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Old 08-19-2017, 08:29 PM   #99
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Is been a while since I provided a progress update on ATWC #6768, a.k.a “Cramer”, our 1962 22’ Safari. Work has been more steady this year . . . year 6 of my planned 6 month restoration. House projects kept me from starting until May. None of the mundane work so far this year is worth posting photos.

In May 2017, I did the following:
  • Installed a 120V outlet behind where the fridge will be reinstalled, just in case I want to upgrade to a 2-way (LP and 120V) fridge in the future. The current intent is to retain the original “LP only” fridge.
  • Installed the 120V Breaker Box to the wall in what will be the rear closet when the interior is reinstalled. I also connected the wires and installed the breakers, except that I did not connect the 30A shore power cable because I want to install the new floor tiles before feeding the cable up thru a hole in the floor.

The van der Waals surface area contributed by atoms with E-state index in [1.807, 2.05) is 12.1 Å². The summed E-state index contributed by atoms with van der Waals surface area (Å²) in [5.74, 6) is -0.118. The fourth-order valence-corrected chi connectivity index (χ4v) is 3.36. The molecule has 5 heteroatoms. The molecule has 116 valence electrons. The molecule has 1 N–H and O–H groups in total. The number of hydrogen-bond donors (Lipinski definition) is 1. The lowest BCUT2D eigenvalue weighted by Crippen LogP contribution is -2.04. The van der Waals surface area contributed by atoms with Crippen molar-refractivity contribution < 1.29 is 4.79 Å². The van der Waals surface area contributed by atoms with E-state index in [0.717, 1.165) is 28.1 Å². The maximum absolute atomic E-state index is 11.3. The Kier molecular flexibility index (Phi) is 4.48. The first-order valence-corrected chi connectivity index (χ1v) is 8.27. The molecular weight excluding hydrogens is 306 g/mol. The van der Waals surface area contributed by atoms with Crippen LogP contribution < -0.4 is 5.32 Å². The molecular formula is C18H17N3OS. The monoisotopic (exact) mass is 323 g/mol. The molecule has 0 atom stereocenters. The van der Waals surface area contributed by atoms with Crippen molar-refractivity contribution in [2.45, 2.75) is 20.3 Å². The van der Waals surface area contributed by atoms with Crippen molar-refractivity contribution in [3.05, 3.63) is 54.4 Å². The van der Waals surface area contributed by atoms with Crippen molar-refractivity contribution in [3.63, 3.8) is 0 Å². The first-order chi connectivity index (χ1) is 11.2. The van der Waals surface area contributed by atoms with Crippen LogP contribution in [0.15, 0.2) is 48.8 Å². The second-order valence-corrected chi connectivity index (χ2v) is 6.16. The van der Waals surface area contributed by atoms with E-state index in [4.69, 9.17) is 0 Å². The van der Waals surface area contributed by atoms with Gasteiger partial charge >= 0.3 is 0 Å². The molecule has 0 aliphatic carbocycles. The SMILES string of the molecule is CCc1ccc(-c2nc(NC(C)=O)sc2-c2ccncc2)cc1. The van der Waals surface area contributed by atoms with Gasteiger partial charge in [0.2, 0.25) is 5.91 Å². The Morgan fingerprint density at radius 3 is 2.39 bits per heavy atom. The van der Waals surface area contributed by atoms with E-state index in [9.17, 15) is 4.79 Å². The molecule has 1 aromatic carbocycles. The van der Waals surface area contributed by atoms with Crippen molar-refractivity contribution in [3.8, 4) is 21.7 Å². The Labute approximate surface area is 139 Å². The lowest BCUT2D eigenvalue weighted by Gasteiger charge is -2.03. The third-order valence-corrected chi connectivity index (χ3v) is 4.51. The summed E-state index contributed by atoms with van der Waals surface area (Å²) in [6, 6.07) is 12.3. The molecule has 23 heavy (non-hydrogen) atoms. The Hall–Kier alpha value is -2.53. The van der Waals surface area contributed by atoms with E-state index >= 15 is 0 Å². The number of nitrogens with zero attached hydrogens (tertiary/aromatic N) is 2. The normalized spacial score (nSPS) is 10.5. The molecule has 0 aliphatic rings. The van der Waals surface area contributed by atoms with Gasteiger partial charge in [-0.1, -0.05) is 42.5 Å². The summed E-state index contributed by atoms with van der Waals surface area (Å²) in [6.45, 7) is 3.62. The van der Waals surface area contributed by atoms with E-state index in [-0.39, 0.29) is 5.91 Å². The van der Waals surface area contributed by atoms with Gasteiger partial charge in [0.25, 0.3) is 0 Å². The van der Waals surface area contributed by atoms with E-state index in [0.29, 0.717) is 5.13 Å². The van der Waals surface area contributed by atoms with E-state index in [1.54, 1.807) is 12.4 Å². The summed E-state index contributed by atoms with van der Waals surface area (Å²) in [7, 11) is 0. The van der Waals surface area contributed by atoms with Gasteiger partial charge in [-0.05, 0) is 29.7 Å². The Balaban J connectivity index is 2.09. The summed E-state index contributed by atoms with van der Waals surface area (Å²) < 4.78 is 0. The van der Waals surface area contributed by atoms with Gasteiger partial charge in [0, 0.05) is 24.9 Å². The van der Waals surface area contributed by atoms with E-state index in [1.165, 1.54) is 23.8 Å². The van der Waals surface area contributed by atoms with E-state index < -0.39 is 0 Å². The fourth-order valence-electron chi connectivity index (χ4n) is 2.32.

• I also made an aluminum tray to line the floor the 30A power cable compartment so that the cable does no chafe on sharp aluminum edges and rivet shanks when traveling down the road. I wanted to protect the cable from the belly pan seam in the compartment.
No work in June as I was away much of the month traveling in our other Airstream.

In July 2017, I did the following:
  • Applied “Git Rot” penetrating exopy to the floor sheets that were not replaced, basically from the axle forward. I applied it to the panel edges and at every existing floor to frame bolt head. In July, I used almost 3 full 16 oz. bottles, not counting the 2 more bottles I used years ago at the very front of the floor when reattaching the front of the shell to the frame. The grand total was 5 16 oz. bottles for three sheets of floor! I think it will be fine.
Work then stopped while I attended the WBCCI International Rally.